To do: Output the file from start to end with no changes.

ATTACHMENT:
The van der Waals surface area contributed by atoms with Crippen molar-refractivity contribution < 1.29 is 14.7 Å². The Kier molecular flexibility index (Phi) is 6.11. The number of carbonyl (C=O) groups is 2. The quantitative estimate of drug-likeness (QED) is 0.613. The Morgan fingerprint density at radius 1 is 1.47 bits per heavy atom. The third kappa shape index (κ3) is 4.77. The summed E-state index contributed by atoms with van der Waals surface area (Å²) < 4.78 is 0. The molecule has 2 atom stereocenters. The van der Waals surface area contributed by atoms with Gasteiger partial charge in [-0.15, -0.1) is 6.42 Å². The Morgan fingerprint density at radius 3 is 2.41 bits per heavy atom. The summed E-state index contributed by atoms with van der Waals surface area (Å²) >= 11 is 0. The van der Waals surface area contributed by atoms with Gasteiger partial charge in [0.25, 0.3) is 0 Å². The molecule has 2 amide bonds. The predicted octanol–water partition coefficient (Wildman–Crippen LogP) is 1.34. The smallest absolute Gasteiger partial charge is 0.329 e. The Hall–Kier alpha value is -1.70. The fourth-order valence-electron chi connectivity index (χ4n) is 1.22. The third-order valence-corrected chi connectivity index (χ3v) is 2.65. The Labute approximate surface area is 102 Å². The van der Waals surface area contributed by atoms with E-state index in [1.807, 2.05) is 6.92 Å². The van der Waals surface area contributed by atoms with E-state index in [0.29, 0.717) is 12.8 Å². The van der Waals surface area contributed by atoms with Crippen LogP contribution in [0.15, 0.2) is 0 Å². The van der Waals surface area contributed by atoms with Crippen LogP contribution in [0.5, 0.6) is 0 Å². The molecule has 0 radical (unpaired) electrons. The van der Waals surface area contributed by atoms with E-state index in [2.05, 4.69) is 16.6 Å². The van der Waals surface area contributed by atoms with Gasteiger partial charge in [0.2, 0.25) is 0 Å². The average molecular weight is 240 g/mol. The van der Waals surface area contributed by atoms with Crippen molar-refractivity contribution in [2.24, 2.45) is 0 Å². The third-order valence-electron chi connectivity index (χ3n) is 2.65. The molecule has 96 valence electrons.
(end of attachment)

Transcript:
The van der Waals surface area contributed by atoms with Crippen molar-refractivity contribution < 1.29 is 14.7 Å². The Kier molecular flexibility index (Phi) is 6.11. The number of carbonyl (C=O) groups is 2. The quantitative estimate of drug-likeness (QED) is 0.613. The Morgan fingerprint density at radius 1 is 1.47 bits per heavy atom. The third kappa shape index (κ3) is 4.77. The summed E-state index contributed by atoms with van der Waals surface area (Å²) < 4.78 is 0. The molecule has 2 atom stereocenters. The van der Waals surface area contributed by atoms with Gasteiger partial charge in [-0.15, -0.1) is 6.42 Å². The Morgan fingerprint density at radius 3 is 2.41 bits per heavy atom. The summed E-state index contributed by atoms with van der Waals surface area (Å²) >= 11 is 0. The van der Waals surface area contributed by atoms with Gasteiger partial charge in [0.25, 0.3) is 0 Å². The molecule has 2 amide bonds. The predicted octanol–water partition coefficient (Wildman–Crippen LogP) is 1.34. The smallest absolute Gasteiger partial charge is 0.329 e. The Hall–Kier alpha value is -1.70. The fourth-order valence-electron chi connectivity index (χ4n) is 1.22. The third-order valence-corrected chi connectivity index (χ3v) is 2.65. The Labute approximate surface area is 102 Å². The van der Waals surface area contributed by atoms with E-state index in [1.807, 2.05) is 6.92 Å². The van der Waals surface area contributed by atoms with E-state index in [0.29, 0.717) is 12.8 Å². The van der Waals surface area contributed by atoms with Crippen LogP contribution in [0.15, 0.2) is 0 Å². The van der Waals surface area contributed by atoms with Crippen LogP contribution in [0.5, 0.6) is 0 Å². The molecule has 0 radical (unpaired) electrons. The van der Waals surface area contributed by atoms with E-state index in [2.05, 4.69) is 16.6 Å². The van der Waals surface area contributed by atoms with Gasteiger partial charge in [0.2, 0.25) is 0 Å². The average molecular weight is 240 g/mol. The van der Waals surface area contributed by atoms with Crippen molar-refractivity contribution in [2.24, 2.45) is 0 Å². The third-order valence-electron chi connectivity index (χ3n) is 2.65. The molecule has 96 valence electrons.